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A novel investigation by STAT and the Massachusetts Institute of Technology found that subtle shifts in data fed into popular health care algorithms — used to warn caregivers of impending medical crises — can cause their accuracy to plummet over time, raising the prospect AI could do more harm than good in many hospitals.

In a monthslong experiment, STAT and MIT traced the performance of algorithms past their early days of peak performance into the grinding years that follow, when the hype has faded and they must prove their reliability to caregivers. Instead of transforming care, the algorithms withered in the face of fast-moving clinical conditions — unable to keep up with the pace of change.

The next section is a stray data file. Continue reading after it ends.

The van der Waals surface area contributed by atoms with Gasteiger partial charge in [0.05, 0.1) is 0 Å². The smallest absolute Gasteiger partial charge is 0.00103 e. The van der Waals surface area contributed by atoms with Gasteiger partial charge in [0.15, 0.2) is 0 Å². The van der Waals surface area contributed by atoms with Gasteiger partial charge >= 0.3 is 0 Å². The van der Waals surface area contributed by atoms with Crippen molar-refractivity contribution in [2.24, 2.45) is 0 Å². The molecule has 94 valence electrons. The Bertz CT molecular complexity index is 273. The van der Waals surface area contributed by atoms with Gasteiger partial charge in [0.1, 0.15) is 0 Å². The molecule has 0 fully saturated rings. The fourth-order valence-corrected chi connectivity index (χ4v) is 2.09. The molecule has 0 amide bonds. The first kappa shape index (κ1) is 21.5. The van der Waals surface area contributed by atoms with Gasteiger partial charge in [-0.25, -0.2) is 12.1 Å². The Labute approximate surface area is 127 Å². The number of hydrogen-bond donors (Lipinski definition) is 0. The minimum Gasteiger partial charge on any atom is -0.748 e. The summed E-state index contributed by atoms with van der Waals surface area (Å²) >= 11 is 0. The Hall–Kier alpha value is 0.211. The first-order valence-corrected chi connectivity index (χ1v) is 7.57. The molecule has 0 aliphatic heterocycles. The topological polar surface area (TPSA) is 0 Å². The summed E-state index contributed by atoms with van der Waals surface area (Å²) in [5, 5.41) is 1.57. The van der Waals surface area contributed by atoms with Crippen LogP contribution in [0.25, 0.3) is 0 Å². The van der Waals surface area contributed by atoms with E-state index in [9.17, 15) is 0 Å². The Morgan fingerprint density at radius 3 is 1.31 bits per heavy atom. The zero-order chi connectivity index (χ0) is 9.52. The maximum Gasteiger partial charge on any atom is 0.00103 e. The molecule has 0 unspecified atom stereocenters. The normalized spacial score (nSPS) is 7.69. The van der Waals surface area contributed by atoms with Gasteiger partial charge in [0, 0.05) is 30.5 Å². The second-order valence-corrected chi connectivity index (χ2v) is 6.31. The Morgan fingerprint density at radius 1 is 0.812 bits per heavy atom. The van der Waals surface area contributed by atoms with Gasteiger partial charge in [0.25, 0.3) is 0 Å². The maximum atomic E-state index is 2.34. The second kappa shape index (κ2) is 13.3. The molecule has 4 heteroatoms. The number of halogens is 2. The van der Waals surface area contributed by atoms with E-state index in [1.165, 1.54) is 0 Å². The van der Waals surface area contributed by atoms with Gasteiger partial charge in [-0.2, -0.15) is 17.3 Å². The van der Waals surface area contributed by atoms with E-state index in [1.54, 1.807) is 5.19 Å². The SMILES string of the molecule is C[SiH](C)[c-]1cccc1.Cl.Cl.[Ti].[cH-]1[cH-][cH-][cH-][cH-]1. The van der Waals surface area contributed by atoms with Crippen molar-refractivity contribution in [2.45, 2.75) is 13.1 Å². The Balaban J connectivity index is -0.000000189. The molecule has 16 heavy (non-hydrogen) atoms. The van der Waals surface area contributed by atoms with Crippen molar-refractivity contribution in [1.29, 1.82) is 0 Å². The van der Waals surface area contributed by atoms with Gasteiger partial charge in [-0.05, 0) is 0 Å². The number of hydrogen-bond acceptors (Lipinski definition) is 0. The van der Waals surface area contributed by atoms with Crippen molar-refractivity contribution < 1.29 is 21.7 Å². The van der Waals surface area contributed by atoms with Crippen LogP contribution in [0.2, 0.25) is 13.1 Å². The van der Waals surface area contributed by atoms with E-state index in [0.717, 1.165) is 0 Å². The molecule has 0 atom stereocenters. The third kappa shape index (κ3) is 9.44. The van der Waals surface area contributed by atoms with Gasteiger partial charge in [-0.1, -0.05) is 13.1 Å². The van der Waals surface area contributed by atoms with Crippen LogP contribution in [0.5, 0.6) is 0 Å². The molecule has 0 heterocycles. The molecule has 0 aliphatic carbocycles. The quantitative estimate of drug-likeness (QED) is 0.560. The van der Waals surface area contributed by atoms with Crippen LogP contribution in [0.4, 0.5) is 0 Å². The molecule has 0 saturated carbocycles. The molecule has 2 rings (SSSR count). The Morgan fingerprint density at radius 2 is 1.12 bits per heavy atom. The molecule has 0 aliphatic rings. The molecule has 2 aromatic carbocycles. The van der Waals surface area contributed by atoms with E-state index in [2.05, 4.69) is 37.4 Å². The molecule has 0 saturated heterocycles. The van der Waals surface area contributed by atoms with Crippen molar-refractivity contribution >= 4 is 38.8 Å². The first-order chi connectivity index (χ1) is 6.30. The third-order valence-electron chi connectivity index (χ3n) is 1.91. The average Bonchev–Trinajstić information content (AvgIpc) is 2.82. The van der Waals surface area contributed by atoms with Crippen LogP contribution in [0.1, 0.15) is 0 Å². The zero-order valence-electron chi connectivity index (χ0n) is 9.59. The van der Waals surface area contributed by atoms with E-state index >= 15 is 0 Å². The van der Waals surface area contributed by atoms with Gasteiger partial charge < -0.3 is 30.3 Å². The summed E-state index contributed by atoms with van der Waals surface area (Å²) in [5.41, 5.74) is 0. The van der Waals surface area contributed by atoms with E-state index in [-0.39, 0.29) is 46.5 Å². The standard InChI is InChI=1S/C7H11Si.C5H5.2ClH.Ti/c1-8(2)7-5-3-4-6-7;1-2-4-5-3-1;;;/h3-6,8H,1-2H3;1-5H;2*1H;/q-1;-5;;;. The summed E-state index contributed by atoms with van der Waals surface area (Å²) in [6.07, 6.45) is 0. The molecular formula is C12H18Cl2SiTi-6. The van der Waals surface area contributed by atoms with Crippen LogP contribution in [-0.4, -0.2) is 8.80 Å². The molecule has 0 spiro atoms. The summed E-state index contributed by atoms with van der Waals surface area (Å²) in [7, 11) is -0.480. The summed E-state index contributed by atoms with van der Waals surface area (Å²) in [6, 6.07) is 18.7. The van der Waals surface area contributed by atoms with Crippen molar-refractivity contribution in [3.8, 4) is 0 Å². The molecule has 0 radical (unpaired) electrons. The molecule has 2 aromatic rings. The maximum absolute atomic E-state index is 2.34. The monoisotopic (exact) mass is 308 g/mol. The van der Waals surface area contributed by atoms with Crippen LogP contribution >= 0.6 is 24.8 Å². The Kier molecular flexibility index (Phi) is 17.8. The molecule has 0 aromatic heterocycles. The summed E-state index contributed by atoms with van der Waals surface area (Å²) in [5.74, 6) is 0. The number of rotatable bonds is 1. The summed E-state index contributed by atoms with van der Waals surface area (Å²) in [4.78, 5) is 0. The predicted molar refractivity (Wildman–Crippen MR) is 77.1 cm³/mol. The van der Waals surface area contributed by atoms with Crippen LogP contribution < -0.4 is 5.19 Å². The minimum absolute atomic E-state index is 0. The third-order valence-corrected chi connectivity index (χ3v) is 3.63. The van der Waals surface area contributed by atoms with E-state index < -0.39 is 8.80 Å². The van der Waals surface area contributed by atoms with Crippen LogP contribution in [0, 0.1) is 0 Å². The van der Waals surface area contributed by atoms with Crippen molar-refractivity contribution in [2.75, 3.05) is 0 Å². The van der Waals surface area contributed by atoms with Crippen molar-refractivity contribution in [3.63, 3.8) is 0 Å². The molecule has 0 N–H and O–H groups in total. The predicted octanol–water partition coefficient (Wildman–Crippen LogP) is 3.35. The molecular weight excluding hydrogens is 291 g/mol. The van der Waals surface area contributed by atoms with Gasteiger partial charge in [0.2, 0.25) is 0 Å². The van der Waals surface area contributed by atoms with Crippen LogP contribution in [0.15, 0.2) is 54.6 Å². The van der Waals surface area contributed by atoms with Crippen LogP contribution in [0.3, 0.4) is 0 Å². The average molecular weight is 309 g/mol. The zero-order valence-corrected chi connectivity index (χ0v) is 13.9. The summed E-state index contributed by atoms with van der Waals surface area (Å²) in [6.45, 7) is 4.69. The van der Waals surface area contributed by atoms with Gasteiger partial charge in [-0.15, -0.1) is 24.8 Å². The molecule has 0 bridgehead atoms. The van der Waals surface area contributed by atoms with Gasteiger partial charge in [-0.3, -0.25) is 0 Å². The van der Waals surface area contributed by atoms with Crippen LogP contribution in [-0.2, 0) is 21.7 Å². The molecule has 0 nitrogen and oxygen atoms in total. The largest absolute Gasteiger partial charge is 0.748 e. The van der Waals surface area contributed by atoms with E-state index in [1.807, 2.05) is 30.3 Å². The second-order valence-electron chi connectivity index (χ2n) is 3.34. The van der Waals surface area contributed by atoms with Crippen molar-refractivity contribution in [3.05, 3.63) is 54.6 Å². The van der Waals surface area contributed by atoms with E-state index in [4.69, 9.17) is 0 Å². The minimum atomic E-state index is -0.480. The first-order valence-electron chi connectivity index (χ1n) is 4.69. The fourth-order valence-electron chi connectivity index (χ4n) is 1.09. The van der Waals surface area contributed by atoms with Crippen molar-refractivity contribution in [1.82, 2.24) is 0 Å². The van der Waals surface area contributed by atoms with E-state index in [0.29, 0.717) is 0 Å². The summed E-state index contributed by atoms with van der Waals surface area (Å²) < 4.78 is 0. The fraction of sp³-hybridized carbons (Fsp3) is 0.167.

Their frailty exposes gaping holes in the governance of products whose quiet deterioration in hospitals around the country threatens to mislead doctors and undermine patient safety. The initial signs of dysfunction are often faint, making it difficult to root out faulty information before it bleeds into decision-making.

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